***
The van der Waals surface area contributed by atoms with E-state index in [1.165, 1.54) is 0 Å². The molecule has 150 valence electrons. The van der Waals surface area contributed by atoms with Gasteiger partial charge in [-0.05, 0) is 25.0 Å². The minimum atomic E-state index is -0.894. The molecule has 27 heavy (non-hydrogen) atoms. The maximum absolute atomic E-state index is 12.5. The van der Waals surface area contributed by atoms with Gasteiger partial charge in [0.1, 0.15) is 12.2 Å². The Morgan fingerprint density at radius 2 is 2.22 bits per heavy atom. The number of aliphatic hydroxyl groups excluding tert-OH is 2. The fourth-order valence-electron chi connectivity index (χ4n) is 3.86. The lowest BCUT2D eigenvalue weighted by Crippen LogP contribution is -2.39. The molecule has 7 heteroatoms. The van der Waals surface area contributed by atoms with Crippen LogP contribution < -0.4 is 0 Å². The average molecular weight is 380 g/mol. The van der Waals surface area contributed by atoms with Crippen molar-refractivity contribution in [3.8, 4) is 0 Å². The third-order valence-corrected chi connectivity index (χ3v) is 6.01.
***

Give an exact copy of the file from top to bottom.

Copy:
The van der Waals surface area contributed by atoms with E-state index in [1.165, 1.54) is 0 Å². The molecule has 150 valence electrons. The van der Waals surface area contributed by atoms with Gasteiger partial charge in [-0.05, 0) is 25.0 Å². The minimum atomic E-state index is -0.894. The molecule has 27 heavy (non-hydrogen) atoms. The maximum absolute atomic E-state index is 12.5. The van der Waals surface area contributed by atoms with Gasteiger partial charge in [0.1, 0.15) is 12.2 Å². The Morgan fingerprint density at radius 2 is 2.22 bits per heavy atom. The number of aliphatic hydroxyl groups excluding tert-OH is 2. The fourth-order valence-electron chi connectivity index (χ4n) is 3.86. The lowest BCUT2D eigenvalue weighted by Crippen LogP contribution is -2.39. The molecule has 7 heteroatoms. The van der Waals surface area contributed by atoms with Crippen LogP contribution < -0.4 is 0 Å². The average molecular weight is 380 g/mol. The van der Waals surface area contributed by atoms with Crippen molar-refractivity contribution in [3.8, 4) is 0 Å². The third-order valence-corrected chi connectivity index (χ3v) is 6.01.